Author: Thomas Maxwell-Long
Release Date: 2014-09-09
This comprehensive narrative history of the California Gold Rush describes daily life during this historic period, documenting its wide-reaching effects and examining the significant individuals and organizations of the time. • Contains excerpts from California Gold Rush diaries and California Gold Rush era publications • Provides a chronology of the events leading up to the Gold Rush, the event itself, and the greater outgrowth of historical change afterwards • Includes maps distinguishing the location of the mining towns during the California Gold Rush as well as provocative vintage images from the Gold Rush era • An extensive bibliography provides primary and secondary sources on the Gold Rush • A comprehensive glossary defines Gold Rush terms
Have you ever wondered what life was like for miners and their families during the California Gold Rush? Learn about what their days consisted of, what they ate and wore, and more! Primary sources with accompanying questions, multiple prompts, A Day in the Life section, index, and glossary also included. Core Library is an imprint of Abdo Publishing Company.
Author: Stuart A. Kallen
Release Date: 2001
Genre: Juvenile Nonfiction
Portrays life in California from the discovery of gold in 1848 through the chaos of the next two years, as tens of thousands of men and hundreds of women arrived from around the world to seek their fortunes.
Author: Susan Lee Johnson
Publisher: W. W. Norton & Company
Release Date: 2000-12-17
Winner of the 2001 Bancroft Prize. Historical insight is the alchemy that transforms the familiar story of the Gold Rush into something sparkling and new. The world of the Gold Rush that comes down to us through fiction and film—of unshaven men named Stumpy and Kentuck raising hell and panning for gold—is one of half-truths. In this brilliant work of social history, Susan Johnson enters the well-worked diggings of Gold Rush history and strikes a rich lode. She finds a dynamic social world in which the conventions of identity—ethnic, national, and sexual—were reshaped in surprising ways. She gives us the all-male households of the diggings, the mines where the men worked, and the fandango houses where they played. With a keen eye for character and story, Johnson restores the particular social world that issued in the Gold Rush myths we still cherish.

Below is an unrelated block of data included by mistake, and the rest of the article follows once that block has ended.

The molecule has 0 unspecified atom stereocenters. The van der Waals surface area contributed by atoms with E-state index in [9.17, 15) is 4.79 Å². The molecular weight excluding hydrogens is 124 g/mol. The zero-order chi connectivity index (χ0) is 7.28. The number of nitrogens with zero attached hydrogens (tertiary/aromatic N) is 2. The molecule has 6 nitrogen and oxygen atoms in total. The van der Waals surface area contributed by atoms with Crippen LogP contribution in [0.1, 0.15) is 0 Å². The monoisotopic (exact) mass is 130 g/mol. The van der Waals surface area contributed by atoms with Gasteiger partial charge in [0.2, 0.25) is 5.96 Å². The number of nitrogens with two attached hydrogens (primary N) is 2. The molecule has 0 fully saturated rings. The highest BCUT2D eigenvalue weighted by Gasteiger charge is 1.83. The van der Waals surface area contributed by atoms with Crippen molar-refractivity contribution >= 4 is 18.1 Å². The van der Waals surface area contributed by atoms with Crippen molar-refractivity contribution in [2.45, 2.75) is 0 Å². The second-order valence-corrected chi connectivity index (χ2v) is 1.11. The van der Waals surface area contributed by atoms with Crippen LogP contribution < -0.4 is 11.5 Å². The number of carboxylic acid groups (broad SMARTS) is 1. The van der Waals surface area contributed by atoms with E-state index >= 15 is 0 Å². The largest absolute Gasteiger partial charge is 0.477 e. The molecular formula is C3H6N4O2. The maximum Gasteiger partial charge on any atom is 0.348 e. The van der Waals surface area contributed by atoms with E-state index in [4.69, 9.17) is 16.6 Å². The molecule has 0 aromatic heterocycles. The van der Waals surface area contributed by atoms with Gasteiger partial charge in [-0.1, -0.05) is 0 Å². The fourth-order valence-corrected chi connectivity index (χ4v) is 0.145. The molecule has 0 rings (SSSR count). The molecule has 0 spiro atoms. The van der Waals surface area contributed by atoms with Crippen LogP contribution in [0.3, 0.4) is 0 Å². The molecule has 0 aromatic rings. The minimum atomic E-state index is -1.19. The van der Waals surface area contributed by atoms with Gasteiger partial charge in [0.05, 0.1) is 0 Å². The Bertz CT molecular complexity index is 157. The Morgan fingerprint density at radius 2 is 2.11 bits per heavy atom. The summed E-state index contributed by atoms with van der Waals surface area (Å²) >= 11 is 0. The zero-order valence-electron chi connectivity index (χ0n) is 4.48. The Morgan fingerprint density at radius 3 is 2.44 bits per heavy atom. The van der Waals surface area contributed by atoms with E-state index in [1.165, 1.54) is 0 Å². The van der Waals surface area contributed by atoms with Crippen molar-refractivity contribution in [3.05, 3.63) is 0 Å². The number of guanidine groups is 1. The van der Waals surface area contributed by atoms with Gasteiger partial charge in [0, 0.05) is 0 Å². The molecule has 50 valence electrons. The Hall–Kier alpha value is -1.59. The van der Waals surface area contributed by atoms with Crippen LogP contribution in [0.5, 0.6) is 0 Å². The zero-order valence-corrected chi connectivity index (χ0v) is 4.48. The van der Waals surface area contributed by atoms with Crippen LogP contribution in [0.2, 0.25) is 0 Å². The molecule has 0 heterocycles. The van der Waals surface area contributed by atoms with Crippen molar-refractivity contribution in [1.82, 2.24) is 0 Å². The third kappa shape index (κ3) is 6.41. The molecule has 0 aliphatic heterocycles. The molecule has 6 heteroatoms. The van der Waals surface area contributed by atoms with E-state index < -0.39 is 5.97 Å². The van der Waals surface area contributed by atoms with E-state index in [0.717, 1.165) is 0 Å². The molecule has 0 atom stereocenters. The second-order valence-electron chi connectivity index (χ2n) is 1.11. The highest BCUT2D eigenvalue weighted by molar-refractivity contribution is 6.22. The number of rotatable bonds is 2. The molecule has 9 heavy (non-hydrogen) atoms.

Author: George Martin
Publisher: Univ of California Press
Release Date: 1993-08-17
Opera is a fragile, complex art, but it flourished extravagantly in San Francisco during the Gold Rush years, a time when daily life in the city was filled with gambling, duels, murder, and suicide. In the history of the United States there has never been a rougher town than Gold Rush San Francisco, yet there has never been a greater frenzy for opera than developed there in these exciting years. How did this madness for opera take root and grow? Why did the audience's generally drunken, brawling behavior gradually improve? How and why did Verdi emerge as the city's favorite composer? These are the intriguing themes of George Martin's enlightening and wonderfully entertaining story. Among the incidents recounted are the fist fight that stopped an opera performance and ended in a fatal duel; and the brothel madam who, by sitting in the wrong row of a theater, caused a fracas that resulted in the formation of the Vigilantes of 1856. Martin weaves together meticulously gathered social, political, and musical facts to create this lively cultural history. His study contributes to a new understanding of urban culture in the Jacksonian–Manifest Destiny eras, and of the role of opera in cities during this time, especially in the American West. Over it all soars Verdi's somber, romantic music, capturing the melancholy, the feverish joy, and the idealism of his listeners.